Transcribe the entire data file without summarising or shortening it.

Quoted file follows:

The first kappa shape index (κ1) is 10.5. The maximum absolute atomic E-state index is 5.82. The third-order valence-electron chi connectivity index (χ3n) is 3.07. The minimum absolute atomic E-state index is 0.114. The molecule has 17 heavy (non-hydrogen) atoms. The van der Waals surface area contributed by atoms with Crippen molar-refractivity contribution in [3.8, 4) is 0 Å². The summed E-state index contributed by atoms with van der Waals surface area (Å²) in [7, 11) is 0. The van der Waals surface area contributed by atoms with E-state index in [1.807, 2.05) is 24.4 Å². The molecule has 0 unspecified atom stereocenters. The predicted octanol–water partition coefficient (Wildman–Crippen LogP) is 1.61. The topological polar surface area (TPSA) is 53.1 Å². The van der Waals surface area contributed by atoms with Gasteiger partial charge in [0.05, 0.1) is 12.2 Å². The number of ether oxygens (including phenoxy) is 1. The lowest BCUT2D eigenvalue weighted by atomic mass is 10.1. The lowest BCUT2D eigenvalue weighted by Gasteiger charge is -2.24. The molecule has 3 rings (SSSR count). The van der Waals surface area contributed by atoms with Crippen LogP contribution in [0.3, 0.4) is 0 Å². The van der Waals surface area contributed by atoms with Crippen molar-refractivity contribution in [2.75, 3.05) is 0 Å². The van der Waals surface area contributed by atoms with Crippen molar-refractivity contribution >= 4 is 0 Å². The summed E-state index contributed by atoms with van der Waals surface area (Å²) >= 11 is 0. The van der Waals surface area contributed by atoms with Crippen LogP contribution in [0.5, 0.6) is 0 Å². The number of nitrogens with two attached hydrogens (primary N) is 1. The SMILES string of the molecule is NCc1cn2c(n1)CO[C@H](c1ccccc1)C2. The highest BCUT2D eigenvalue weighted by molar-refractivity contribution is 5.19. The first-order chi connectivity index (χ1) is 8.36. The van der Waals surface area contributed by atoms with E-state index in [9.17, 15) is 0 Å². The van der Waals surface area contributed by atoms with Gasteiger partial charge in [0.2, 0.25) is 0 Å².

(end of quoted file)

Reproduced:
The first kappa shape index (κ1) is 10.5. The maximum absolute atomic E-state index is 5.82. The third-order valence-electron chi connectivity index (χ3n) is 3.07. The minimum absolute atomic E-state index is 0.114. The molecule has 17 heavy (non-hydrogen) atoms. The van der Waals surface area contributed by atoms with Crippen molar-refractivity contribution in [3.8, 4) is 0 Å². The summed E-state index contributed by atoms with van der Waals surface area (Å²) in [7, 11) is 0. The van der Waals surface area contributed by atoms with E-state index in [1.807, 2.05) is 24.4 Å². The molecule has 0 unspecified atom stereocenters. The predicted octanol–water partition coefficient (Wildman–Crippen LogP) is 1.61. The topological polar surface area (TPSA) is 53.1 Å². The van der Waals surface area contributed by atoms with Gasteiger partial charge in [0.05, 0.1) is 12.2 Å². The number of ether oxygens (including phenoxy) is 1. The lowest BCUT2D eigenvalue weighted by atomic mass is 10.1. The lowest BCUT2D eigenvalue weighted by Gasteiger charge is -2.24. The molecule has 3 rings (SSSR count). The van der Waals surface area contributed by atoms with Crippen LogP contribution in [0.3, 0.4) is 0 Å². The van der Waals surface area contributed by atoms with Crippen molar-refractivity contribution in [2.75, 3.05) is 0 Å². The van der Waals surface area contributed by atoms with Crippen molar-refractivity contribution >= 4 is 0 Å². The summed E-state index contributed by atoms with van der Waals surface area (Å²) >= 11 is 0. The van der Waals surface area contributed by atoms with Crippen LogP contribution in [0.5, 0.6) is 0 Å². The number of nitrogens with two attached hydrogens (primary N) is 1. The SMILES string of the molecule is NCc1cn2c(n1)CO[C@H](c1ccccc1)C2. The highest BCUT2D eigenvalue weighted by molar-refractivity contribution is 5.19. The first-order chi connectivity index (χ1) is 8.36. The van der Waals surface area contributed by atoms with E-state index in [9.17, 15) is 0 Å². The van der Waals surface area contributed by atoms with Gasteiger partial charge in [0.2, 0.25) is 0 Å².